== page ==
The biggest package of reforms to the civil justice regime in a decade has now come into force. In a recent lecture, the Deputy Head of Civil Justice Sir Colin Birss, a Lord Justice of Appeal, stated that with the reforms that came into force on 1 October 2023: “one can say probably from now, ‘Jackson, we are finished’.”
With a package of amendments due in April 2024 and an extension of fixed costs to clinical negligence matters also due it might well be that the end of the road – insofar as costs reforms are concerned – has been reached. Despite this, a decade of satellite litigation appears inevitable.
Fixed costs and anything that brings certainty to reserving is, on the face of it, to be welcomed. Birss summarised the FRC reforms as this: “This new system is designed to produce an answer that is dependent on only three parameters: the sum at stake, the track and the complexity band.” Unfortunately, this desired simplicity has not been achieved and significant levels of clarification from the courts or amendments to the rules are required. At that point, an efficient, cheaper way of bringing claims may well fall into place.
The new regime extends the fast track horizontally and introduces the intermediate track for claims between £25,000 and £100,000. Some claims remain exempt, including abuse, housing disrepair, mesothelioma or asbestos lung disease claims and many claims against the police; however, those sectors will likely also be affected by the reforms. Sectors in which hourly rate costs still apply face new players in the market, or disruptive influences seeking what they believe might be more profitable work.
The biggest initial problem with the new regime is that insofar as the transitional arrangements apply they do not do what was intended regarding non-personal injury claims. The intention is that the new FRC regime applies to all such claims where proceedings were not issued before 1 October. Unfortunately, the rule has been framed in such a way that it actually says FRC only applies once proceedings are commenced. While an urgent rule change is likely, in the meantime there is considerable scope for argument.
There are differing views on the financial level of the new FRC – in some areas, such as NIHL, it is felt that the new costs regime is actually generous. As such it is something to be monitored and in the meantime, it seems prudent not to change good claims handling processes. Nobody should seek ‘fixed costs at all costs’.
Rather unusually, allocation is something that now applies to all aspects of a claim. The parties are going to need to agree what track and band a claim would be allocated to, even if a claim settles without litigation. This will be necessary as it is the allocation that defines the level of recoverable costs. The fast track sees allocation based on subject matter, while the intermediate track is based on issues. There is going to be an awful lot of litigation regarding arguments such as ‘what is an issue?’, and ‘when is an issue in dispute?’. While such disputes filter through the system it would appear sensible for parties to apply a commercial outlook and to try to meet compromises when it comes to what costs are payable.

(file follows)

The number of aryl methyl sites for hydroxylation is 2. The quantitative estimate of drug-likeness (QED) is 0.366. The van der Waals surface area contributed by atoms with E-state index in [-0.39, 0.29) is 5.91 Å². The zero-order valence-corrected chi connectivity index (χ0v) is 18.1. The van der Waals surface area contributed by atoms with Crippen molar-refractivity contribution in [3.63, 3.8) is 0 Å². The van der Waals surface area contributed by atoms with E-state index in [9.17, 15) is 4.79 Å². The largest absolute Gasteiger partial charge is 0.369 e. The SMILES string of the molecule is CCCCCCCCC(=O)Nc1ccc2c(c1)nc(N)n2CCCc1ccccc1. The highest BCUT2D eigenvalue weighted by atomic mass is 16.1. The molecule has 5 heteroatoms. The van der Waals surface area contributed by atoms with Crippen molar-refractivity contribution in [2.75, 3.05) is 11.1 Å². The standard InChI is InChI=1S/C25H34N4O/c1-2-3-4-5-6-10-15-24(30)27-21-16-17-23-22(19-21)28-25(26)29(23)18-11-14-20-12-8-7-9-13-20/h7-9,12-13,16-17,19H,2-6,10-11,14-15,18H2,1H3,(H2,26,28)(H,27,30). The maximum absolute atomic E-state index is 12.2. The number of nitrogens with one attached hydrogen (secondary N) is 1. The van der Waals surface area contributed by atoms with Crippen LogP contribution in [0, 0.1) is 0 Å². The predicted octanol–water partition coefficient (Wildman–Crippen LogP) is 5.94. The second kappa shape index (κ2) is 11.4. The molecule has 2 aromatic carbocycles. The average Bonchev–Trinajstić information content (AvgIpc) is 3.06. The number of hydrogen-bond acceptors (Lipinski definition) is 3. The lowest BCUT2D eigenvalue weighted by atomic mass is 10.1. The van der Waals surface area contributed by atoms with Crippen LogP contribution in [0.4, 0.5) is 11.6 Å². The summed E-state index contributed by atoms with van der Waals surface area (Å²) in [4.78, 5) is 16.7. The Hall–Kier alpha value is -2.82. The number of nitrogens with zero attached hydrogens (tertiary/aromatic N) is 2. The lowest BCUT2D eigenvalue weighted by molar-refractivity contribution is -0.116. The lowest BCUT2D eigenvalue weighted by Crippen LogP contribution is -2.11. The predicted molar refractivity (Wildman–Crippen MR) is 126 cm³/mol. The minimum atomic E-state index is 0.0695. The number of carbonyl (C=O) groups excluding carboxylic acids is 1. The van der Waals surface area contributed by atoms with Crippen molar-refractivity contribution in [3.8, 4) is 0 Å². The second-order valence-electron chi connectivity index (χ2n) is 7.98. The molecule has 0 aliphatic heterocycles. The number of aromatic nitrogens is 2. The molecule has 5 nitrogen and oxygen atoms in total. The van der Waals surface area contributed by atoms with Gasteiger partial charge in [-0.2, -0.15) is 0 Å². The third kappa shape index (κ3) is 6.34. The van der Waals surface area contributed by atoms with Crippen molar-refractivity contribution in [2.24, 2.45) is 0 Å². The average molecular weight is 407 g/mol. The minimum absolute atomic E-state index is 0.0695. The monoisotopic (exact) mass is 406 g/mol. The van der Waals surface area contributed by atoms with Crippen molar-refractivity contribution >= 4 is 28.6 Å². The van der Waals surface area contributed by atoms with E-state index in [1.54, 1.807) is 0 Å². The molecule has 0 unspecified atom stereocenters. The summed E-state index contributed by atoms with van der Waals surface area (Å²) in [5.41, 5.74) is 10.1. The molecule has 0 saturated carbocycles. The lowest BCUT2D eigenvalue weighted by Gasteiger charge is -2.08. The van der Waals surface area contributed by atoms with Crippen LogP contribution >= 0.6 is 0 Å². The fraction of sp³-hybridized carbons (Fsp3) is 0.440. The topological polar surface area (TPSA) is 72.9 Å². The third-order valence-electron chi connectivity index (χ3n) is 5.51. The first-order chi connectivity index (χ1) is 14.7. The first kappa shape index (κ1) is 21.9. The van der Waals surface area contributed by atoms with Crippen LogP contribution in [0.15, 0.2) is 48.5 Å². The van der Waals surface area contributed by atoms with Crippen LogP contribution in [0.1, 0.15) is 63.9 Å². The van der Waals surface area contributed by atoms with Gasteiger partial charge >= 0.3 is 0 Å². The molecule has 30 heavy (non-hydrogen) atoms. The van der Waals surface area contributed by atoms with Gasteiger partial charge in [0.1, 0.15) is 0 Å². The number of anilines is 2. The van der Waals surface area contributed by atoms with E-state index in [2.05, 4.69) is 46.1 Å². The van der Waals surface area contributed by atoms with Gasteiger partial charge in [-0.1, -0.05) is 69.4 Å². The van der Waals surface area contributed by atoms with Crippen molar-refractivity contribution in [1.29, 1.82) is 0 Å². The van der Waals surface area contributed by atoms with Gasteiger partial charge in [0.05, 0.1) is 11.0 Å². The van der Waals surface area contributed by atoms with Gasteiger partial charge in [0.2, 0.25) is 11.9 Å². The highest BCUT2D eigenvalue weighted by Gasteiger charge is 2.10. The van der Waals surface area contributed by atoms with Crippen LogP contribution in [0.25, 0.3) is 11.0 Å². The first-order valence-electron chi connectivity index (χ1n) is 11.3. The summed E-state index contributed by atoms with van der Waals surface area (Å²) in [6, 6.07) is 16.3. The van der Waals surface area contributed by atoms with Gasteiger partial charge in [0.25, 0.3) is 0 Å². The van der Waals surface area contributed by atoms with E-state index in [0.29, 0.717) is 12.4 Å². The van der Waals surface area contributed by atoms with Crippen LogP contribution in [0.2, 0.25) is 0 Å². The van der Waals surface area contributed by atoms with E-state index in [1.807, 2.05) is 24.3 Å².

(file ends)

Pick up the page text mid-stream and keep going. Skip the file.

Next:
In a fixed costs regime, the final area that requires further guidance is, rather ironically, the costs themselves. The costs are not fixed but follow a matrix not dissimilar to those from previous costs regimes. They are, however, subject to fluctuation. While increases for Part 36, London weighting and the like are common sense, the potential increases for vulnerability and a general escape clause are more problematic. The “unreasonable behaviour” provisions allow for costs to be increased or decreased by 50%. There are no criteria as yet for this to apply, and the bar feels to be lower than perhaps it should be. The increase is not based on conduct but on behaviour. Parties are going to need to track all unreasonable behaviours in the knowledge at the end of a claim every little point – chasing correspondence for example – could be used in unsavoury mudslinging in order to increase costs.
While the reforms are a big step forward and will facilitate more accurate reserving, it feels as if there is a long way to go before calm descends and, in the meantime, practical solutions and collaboration between the public sector and their advisors are going to be essential in order to track and respond to the challenges that inevitably arise.
Author: Paul Edwards – Director of costs